It's shortly after this that I unexpectedly stumble upon St Mary's Tower.  I feel a sense of mild surprise at the name and I’m intrigued by its haunting similarity to St Michael's Tower at the summit of Glastonbury Tor.  I had no conscious knowledge this was here.  Still, I think of subtle bridges between places and times.  I recall an old line of poetry from William Dunbar: London, thou art the flower of cities all.  For a while I wander the open churchyard in a strange reverie.  There are tombs and gravestones all about.  I give thanks to God to have come upon this threshold place.  The Path is with me, I realise.  A choir in my breast, perpetual.  For just a moment I stop to rest against the edge of a large tomb in an effort to gather my thoughts.  There, atop the stone lid, is a book.  Wrapped carefully in plastic to shield it from the rain.  I have no idea how long it has been waiting there.  I unwrap the gift with fascinated trepidation.  Something is definitely with me, just beyond the edge of ordinary sight.  The gift is a book of London folk-tales, written for children.  I almost laugh as I read its title, recalling the smiling little ones in the Priory’s fountain.  I glance through the magical book, delighted.  It’s filled with stories of ghosts and gallant knights, flower-children and tower-ravens.  Among the pages a note has been hidden, written in red ink.  It says, quite succinctly, Please read me and enjoy my stories.  As I stand in the open churchyard of St Mary's Tower I know that I've been blessed with the gift of laurels and laughter, as well as folklore.  The Path exists.  The Rose is near.  I can hear the way. 

With the book in my possession I now steadily climb the great hill towards what they used to call the People's Palace, renamed for Alexandra.  A princess they say.  Another park awaits upon the hill, and a small garden near the crest hides yet another fountain of old stone.  I tell myself that I'm certainly among heaven's living waters today.  For a few minutes I'm alone in this quiet garden.  It is silent and still.  I'm intrigued by this other fountain, all weathered and cracked.  It’s a lion with four faces, like the quartered sun of the old Celts.  Or the angels of Abraham.  Again I imagine the susurration pouring forth from each face of the Ari.  I notice a little message on one of the benches.  Sit a while and turn your face to the sun.  So, I do as the plaque suggests here at this high place.  I close my eyes, turning inward as I try to find the spiritual sun once more.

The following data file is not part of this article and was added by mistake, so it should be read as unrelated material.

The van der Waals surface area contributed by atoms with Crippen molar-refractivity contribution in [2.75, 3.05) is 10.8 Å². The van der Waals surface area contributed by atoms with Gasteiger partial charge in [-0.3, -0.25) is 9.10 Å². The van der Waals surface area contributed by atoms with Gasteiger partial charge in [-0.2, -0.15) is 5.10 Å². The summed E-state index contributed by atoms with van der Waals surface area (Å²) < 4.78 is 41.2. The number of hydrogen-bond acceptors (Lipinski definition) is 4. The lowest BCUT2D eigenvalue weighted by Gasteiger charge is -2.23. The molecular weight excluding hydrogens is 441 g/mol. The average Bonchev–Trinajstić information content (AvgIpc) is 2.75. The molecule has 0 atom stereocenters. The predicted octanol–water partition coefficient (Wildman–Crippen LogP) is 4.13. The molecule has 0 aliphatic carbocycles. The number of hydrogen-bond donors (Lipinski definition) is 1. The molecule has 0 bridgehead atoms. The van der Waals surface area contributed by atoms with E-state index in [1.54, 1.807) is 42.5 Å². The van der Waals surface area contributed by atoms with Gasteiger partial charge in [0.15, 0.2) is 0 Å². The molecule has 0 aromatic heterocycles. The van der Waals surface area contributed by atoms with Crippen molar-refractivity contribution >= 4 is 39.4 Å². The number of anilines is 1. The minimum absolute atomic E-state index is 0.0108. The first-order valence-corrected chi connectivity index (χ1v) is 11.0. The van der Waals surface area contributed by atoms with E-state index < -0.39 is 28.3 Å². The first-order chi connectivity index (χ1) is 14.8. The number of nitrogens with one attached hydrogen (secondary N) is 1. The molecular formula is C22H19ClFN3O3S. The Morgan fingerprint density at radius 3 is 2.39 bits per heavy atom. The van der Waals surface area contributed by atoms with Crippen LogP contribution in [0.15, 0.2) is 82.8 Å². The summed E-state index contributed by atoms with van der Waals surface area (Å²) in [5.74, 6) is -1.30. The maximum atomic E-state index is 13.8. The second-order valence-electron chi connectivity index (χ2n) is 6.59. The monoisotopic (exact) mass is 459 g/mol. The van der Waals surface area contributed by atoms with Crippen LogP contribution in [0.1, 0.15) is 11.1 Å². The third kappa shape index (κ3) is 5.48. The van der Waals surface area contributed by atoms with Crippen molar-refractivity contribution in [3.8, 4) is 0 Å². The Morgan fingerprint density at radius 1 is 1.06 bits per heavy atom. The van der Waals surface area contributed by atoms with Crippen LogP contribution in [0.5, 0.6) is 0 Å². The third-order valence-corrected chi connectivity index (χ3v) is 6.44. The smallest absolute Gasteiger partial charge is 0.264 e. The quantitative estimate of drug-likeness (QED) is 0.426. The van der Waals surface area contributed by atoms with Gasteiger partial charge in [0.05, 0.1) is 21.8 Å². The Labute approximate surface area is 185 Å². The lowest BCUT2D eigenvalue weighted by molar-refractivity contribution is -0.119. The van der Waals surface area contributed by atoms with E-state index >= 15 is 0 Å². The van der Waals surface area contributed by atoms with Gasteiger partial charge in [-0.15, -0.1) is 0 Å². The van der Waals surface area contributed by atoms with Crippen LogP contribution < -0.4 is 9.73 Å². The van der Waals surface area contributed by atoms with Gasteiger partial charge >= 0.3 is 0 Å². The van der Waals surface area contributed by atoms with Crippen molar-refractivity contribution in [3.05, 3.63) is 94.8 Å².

Finally, as I approach Alexandra Palace at the peak of the hill, I know my journey is coming to an end.  It’s my first time here.  I find the grand edifice waiting for me – the old BBC transmission mast still standing beside it, and I smile to myself.  Eventually I reach the palace’s heart; its stunning rose window.  It echoes those stained-glass windows found in cathedrals all across the world.  Indeed, with its sprawling arches the building has the manner of some vast industrial church upon the hill.  A secular cathedral that once sent pulsed frequencies across the London skyline.  There are many people here today but the bench directly beneath the rose window is mysteriously vacant.  I happily sit, thinking of signals and stone.  I think of those lines from Keats at the start of my journey, and the gift I was given.  I hold the book of London folk-tales in my hands as I peer at the evening city all laid out before me.  Directly above, the winged Angel of Plenty stands perched at the apex of the palace.  A cornucopia at her feet.  She is the highest thing.  Her left hand is raised in victory, a laurel wreath clasped in her right.  It's only then that I realise this wonderful journey has moved me far more than I expected.  For a moment it’s almost like hearing the angel speak.  I turn and sure enough there is a plaque on the bench at my back.  I laugh with something approaching joy at the perfection of what is revealed here, at the summit of my journey: 

Raindrops on a daybreak flower,

Token of cold midnight’s grace,

No more radiant are than these